NY poets mix up the medicine
On Friday, October 30, Roddy Lumsden gathered 30 poets inside the Ding Dong Lounge on the Upper West side of Manhattan in observance of Bob Dylan’s song “Subterranean Homesick Blues.” The poets had been emailed part of the lyrics to Dylan’s song and asked to riff off it. Some poets chose to rework lyrics or write poems inspired by or in the style of the lyrics. Monica Youn’s poem was one of several that rhymed. Amy Lemmon’s worked with a narrative that seemed explicitly related to having the “blues.”
Other poets focused on wordplay and rhythm, including Flarfist Sharon Mesmer, who to no one’s surprise managed to make the crowd laugh and work “tits” into her poem. Mark Bibbins’s poems utilized the word “honkey.” The constant repetition of this word managed to make it at turns funny, offensive or often poignant, capturing both Dylan the musician and Dylan the personality.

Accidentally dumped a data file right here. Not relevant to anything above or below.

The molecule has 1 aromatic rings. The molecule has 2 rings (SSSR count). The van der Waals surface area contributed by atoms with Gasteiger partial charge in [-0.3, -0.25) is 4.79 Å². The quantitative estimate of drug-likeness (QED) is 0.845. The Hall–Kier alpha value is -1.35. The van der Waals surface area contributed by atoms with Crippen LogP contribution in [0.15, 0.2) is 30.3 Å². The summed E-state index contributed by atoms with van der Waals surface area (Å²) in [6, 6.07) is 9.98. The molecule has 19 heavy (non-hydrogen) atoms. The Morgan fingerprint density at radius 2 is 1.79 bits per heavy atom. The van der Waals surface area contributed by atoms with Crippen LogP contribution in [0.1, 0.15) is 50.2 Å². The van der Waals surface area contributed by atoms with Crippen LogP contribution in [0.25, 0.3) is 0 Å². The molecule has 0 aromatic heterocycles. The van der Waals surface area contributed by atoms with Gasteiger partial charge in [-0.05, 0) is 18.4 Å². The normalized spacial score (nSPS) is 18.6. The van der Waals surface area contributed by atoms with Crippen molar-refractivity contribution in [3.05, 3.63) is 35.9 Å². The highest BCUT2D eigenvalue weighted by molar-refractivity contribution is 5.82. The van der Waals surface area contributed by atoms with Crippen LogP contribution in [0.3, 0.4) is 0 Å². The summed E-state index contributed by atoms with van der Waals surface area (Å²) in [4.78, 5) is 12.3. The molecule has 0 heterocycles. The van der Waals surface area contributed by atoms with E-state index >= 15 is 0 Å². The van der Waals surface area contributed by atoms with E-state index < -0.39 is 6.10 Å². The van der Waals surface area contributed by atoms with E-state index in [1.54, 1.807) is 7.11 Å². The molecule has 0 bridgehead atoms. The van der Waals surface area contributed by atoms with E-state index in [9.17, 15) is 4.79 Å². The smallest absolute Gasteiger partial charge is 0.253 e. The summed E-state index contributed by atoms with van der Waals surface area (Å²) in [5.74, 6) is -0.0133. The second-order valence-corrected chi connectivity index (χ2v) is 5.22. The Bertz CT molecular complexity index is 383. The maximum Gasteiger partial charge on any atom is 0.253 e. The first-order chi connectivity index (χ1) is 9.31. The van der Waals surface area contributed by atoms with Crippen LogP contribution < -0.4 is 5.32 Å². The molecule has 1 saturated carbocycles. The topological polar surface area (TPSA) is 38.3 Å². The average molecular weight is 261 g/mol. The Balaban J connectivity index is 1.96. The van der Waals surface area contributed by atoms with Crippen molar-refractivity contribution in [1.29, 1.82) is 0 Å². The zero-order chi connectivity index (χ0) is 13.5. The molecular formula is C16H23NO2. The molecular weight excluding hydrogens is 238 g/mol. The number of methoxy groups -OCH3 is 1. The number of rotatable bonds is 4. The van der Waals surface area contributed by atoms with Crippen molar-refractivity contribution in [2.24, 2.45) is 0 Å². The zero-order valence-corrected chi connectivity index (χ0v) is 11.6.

A majority of the poems were aggressive. Sasha Fletcher read a piece (it sounded like prose, maybe it was a prose poem?) which reminded me of Raun Klassnick’s work; the Ding Dong Lounge proved to not exactly be a holy land for Bob Dylan. In fact, I was a bit surprised at how many poets eagerly admitted that Bob Dylan meant very little to them, or that they actually disliked him. One poet mentioned that she had always preferred The Smiths and hated Bob Dylan. I’ve always liked both Dylan and The Smiths, and didn’t know before this reading that one must have an allegiance to one or the other.
I appreciate that this reading allowed for both praise and dissidence in regards to Bob Dylan – but no one who pronounced their dislikes for Dylan posited reasons why, so most of the anti-Dylans came off as taste-makers concerned with posturing as “cool” and “anti.” Maybe that’s how they perceive Dylan – and that was their point? Seemed like bland “for or against” opinion-making aimed at avoiding careful study of Dylan. Seemed that way. Overall, to organize 30 poets and have an attendance that swelled to at least 75 on a Friday night is a success.